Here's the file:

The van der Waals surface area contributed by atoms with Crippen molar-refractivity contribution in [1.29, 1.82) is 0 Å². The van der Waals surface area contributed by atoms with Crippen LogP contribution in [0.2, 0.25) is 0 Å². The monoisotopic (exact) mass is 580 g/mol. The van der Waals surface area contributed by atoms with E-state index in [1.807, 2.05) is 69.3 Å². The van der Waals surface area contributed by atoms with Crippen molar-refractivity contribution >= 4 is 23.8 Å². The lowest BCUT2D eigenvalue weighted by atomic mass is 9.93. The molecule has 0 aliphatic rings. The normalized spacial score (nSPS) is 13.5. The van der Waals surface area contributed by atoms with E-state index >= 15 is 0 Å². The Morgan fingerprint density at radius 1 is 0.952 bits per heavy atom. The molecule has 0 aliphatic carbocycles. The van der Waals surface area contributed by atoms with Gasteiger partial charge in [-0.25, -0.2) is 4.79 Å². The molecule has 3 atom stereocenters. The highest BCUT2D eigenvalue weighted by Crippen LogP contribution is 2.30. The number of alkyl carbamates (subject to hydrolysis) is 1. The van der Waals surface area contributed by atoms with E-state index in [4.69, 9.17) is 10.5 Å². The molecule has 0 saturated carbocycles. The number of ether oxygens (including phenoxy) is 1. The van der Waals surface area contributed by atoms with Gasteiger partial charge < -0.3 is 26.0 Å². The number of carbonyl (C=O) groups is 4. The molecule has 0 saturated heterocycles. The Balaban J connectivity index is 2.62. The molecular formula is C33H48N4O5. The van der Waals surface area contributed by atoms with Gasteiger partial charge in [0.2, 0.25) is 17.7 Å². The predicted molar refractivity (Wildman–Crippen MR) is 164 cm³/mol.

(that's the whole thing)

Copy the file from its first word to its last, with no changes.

The van der Waals surface area contributed by atoms with Crippen molar-refractivity contribution in [1.29, 1.82) is 0 Å². The van der Waals surface area contributed by atoms with Crippen LogP contribution in [0.2, 0.25) is 0 Å². The monoisotopic (exact) mass is 580 g/mol. The van der Waals surface area contributed by atoms with E-state index in [1.807, 2.05) is 69.3 Å². The van der Waals surface area contributed by atoms with Crippen molar-refractivity contribution >= 4 is 23.8 Å². The lowest BCUT2D eigenvalue weighted by atomic mass is 9.93. The molecule has 0 aliphatic rings. The normalized spacial score (nSPS) is 13.5. The van der Waals surface area contributed by atoms with E-state index >= 15 is 0 Å². The Morgan fingerprint density at radius 1 is 0.952 bits per heavy atom. The molecule has 0 aliphatic carbocycles. The van der Waals surface area contributed by atoms with Gasteiger partial charge in [-0.25, -0.2) is 4.79 Å². The molecule has 3 atom stereocenters. The highest BCUT2D eigenvalue weighted by Crippen LogP contribution is 2.30. The number of alkyl carbamates (subject to hydrolysis) is 1. The van der Waals surface area contributed by atoms with E-state index in [4.69, 9.17) is 10.5 Å². The molecule has 0 saturated carbocycles. The number of ether oxygens (including phenoxy) is 1. The van der Waals surface area contributed by atoms with Gasteiger partial charge < -0.3 is 26.0 Å². The number of carbonyl (C=O) groups is 4. The molecule has 0 saturated heterocycles. The Balaban J connectivity index is 2.62. The molecular formula is C33H48N4O5. The van der Waals surface area contributed by atoms with Gasteiger partial charge in [0.2, 0.25) is 17.7 Å². The predicted molar refractivity (Wildman–Crippen MR) is 164 cm³/mol.